West Coast-East Coast Tech Feud Fed by Silicon Valley Guru

New York startup-types did not like Y Combinator founder Paul Graham's take on their city

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Paul Graham, founder Y Combinator, kicked off the tech startup incubator's first official New York event with a half hour-long speech peppered with remarks about New York's inferiority to Silicon Valley. "It's a cultural problem that goes way back," explained the venture capitalist and founder of the Silicon Valley-based startup incubator. "New York cares too much about money. Palo Alto is home to nerdy idealists who want their product to be perfect. As long as finance continues to exist in NYC, it will drain too much talent from NYC's tech scene."

The audience of New York startup-types did not take kindly to Graham's remarks, but he's also not the first to make the claim that money muddles New York's vision as a tech hub. On the heels the buzz of coverage last year around New York maturing as a potential East Coast equivalent of Silicon Valley, plenty of bloggers have expressed doubts about Gotham's ability to creative rather than capitalist. New York is full of "people who know how to analyze and pick in assets, not people who know how to build companies," says Speaker Text founder Matt Mireles. However, New York's yeasayers have long said that the city's startup scene is in many ways an idealistic response to Wall Street culture. Venture capitalist Chris Dixon told Jenna Wortham at The New York Times last year that the financial crisis is showing would-be Wall Street workers another path, "We're helping save the next generation of college grads that would have gone over to Morgan Stanley," he said. Wortham's headline says it all: "New York Isn't Silicon Valley. That's Why We Like It."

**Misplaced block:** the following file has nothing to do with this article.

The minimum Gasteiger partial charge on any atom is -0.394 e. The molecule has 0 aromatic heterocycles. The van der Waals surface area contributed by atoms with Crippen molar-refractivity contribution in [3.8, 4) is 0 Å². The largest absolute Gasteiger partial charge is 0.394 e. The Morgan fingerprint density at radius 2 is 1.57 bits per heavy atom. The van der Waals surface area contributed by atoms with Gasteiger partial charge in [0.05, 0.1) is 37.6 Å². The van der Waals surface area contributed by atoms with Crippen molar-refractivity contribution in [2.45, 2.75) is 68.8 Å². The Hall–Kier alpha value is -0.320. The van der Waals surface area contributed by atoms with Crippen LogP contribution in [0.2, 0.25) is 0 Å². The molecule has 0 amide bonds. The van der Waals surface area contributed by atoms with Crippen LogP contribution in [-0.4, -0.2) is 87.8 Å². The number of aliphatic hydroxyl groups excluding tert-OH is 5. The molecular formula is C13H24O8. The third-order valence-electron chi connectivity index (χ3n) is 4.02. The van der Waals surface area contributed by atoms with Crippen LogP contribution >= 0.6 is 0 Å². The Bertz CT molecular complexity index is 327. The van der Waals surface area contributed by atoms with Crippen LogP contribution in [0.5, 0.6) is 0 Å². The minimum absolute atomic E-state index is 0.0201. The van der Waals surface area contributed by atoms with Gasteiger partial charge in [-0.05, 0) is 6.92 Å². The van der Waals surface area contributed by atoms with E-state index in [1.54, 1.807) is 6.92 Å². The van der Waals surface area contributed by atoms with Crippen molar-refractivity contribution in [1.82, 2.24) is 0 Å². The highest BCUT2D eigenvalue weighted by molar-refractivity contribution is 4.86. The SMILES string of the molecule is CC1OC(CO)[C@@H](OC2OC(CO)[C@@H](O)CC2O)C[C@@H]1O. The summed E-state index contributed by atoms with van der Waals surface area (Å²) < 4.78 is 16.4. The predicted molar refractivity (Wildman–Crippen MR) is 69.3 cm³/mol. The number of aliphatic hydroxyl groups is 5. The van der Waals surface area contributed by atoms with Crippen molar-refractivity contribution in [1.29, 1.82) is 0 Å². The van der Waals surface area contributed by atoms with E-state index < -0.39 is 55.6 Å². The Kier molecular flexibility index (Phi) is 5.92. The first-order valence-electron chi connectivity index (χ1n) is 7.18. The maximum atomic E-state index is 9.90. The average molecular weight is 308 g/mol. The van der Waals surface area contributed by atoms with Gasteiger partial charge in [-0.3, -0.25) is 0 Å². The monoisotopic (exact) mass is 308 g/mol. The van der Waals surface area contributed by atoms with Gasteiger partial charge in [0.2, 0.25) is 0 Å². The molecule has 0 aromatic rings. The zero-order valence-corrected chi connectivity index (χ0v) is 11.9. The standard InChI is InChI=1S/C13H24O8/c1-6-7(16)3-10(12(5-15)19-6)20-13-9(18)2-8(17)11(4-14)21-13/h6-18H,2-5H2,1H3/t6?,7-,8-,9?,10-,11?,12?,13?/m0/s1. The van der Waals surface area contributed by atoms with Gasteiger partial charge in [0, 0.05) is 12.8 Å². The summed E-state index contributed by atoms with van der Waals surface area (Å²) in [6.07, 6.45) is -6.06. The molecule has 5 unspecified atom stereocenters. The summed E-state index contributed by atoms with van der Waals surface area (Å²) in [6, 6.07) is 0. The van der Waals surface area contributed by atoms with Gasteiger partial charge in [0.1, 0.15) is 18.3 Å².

Beyond the he-said-she-said defenses, it seems increasingly apparent that each coast will nurture different types of companies. Silicon Valley will always have its 40-year-long history as a tech hub and will remain a destination where companies can grow up (think Facebook) or ambitious idealists can learn from startup veterans (think Twitter). Meanwhile, the biggest startups to come out of New York tend to relate more to traditionally New York-centric industries like media and fashion. Tumblr, Etsy and Gilt Group are great examples. Furthermore, big finance companies like Goldman Sachs are not the gravy trains they used to be.

This article is from the archive of our partner The Wire.